Reading the Comics, August 5, 2017: Lazy Summer Week Edition

It wasn’t like the week wasn’t busy. Comic Strip Master Command sent out as many mathematically-themed comics as I might be able to use. But they were again ones that don’t leave me much to talk about. I’ll try anyway. It was looking like an anthropomorphic-symboles sort of week, too.

Tom Thaves’s Frank and Ernest for the 30th of July is an anthropomorphic-symbols joke. The tick marks used for counting make an appearance and isn’t that enough? Maybe.

Dan Thompson’s Brevity for the 31st is another entry in the anthropomorphic-symbols joke contest. This one sticks to mathematical symbols, so if the Frank and Ernest makes the cut this week so must this one.

Eric the Circle for the 31st, this installment by “T daug”, gives the slightly anthropomorphic geometric figure a joke that at least mentions a radius, and isn’t that enough? What catches my imagination about this panel particularly is that the “fractured radius” is not just a legitimate pun but also resembles a legitimate geometry drawing. Drawing a diameter line is sensible enough. Drawing some other point on the circle and connecting that to the ends of the diameter is also something we might do.

Scott Hilburn’s The Argyle Sweater for the 1st of August is one of the logical mathematics jokes you could make about snakes. The more canonical one runs like this: God in the Garden of Eden makes all the animals and bids them to be fruitful. And God inspects them all and finds rabbits and doves and oxen and fish and fowl all growing in number. All but a pair of snakes. God asks why they haven’t bred and they say they can’t, not without help. What help? They need some thick tree branches chopped down. The bemused God grants them this. God checks back in some time later and finds an abundance of baby snakes in the Garden. But why the delay? “We’re adders,” explain the snakes, “so we need logs to multiply”. This joke absolutely killed them in the mathematics library up to about 1978. I’m told.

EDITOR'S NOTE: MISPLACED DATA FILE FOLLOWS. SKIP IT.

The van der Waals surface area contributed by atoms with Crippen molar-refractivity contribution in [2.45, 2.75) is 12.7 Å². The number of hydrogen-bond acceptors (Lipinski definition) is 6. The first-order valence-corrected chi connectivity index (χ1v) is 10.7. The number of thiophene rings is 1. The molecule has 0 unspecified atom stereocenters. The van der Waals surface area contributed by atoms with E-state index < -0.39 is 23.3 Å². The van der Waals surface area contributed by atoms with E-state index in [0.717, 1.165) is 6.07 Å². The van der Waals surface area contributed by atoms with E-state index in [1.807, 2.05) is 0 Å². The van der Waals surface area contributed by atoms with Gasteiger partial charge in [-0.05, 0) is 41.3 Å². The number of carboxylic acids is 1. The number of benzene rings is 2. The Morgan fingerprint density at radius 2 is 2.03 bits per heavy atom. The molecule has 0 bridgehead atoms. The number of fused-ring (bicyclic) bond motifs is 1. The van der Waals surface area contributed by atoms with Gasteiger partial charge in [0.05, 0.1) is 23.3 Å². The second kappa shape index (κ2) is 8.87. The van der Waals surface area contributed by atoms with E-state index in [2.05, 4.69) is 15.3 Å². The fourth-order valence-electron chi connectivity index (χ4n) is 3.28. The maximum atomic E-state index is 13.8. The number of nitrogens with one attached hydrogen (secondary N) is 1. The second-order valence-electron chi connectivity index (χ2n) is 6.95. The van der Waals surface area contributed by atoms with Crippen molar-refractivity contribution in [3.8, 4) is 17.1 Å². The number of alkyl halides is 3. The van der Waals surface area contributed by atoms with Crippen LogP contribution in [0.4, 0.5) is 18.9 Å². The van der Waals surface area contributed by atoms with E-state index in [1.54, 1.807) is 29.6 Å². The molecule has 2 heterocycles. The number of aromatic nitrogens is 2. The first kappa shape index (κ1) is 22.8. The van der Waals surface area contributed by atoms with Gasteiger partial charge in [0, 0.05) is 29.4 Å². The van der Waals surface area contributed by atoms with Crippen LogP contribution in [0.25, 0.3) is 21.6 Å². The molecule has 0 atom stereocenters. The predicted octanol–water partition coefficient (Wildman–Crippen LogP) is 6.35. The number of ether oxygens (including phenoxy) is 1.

John Deering’s Strange Brew for the 1st is a monkeys-at-typewriters joke. It faintly reminds me that I might have pledged to retire mentions of the monkeys-at-typewriters joke. But I don’t remember so I’ll just have to depend on saying I don’t think I retired the monkeys-at-typewriters jokes and trust that someone will tell me if I’m wrong.

Dana Simpson’s Ozy and Millie rerun for the 2nd name-drops multiplication tables as the sort of thing a nerd child wants to know. They may have fit the available word balloon space better than “know how to diagram sentences” would.

Mark Anderson’s Andertoons for the 3rd is the reassuringly normal appearance of Andertoons for this week. It is a geometry class joke about rays, line segments with one point where there’s an end and … a direction where it just doesn’t. And it riffs on the notion of the existence of mathematical things. At least I can see it that way.

Dad: 'How many library books have you read this summer, Hammie?' Hammie: 'About 47.' Zoe: 'HA!' Dad: 'Hammie ... ' Hammie: 'Okay ... two.' Dad: 'Then why did you say 47?' Hammie: 'I was rounding up.' Zoe: 'NOW he understands math!'
Rick Kirkman and Jerry Scott’s Baby Blues for the 5th of August, 2017. Hammie totally blew it by saying “about forty-seven”. Too specific a number to be a plausible lie. “About forty” or “About fifty”, something you can see as the result of rounding off, yes. He needs to know there are rules about how to cheat.

Rick Kirkman and Jerry Scott’s Baby Blues for the 5th is a rounding-up joke that isn’t about herds of 198 cattle.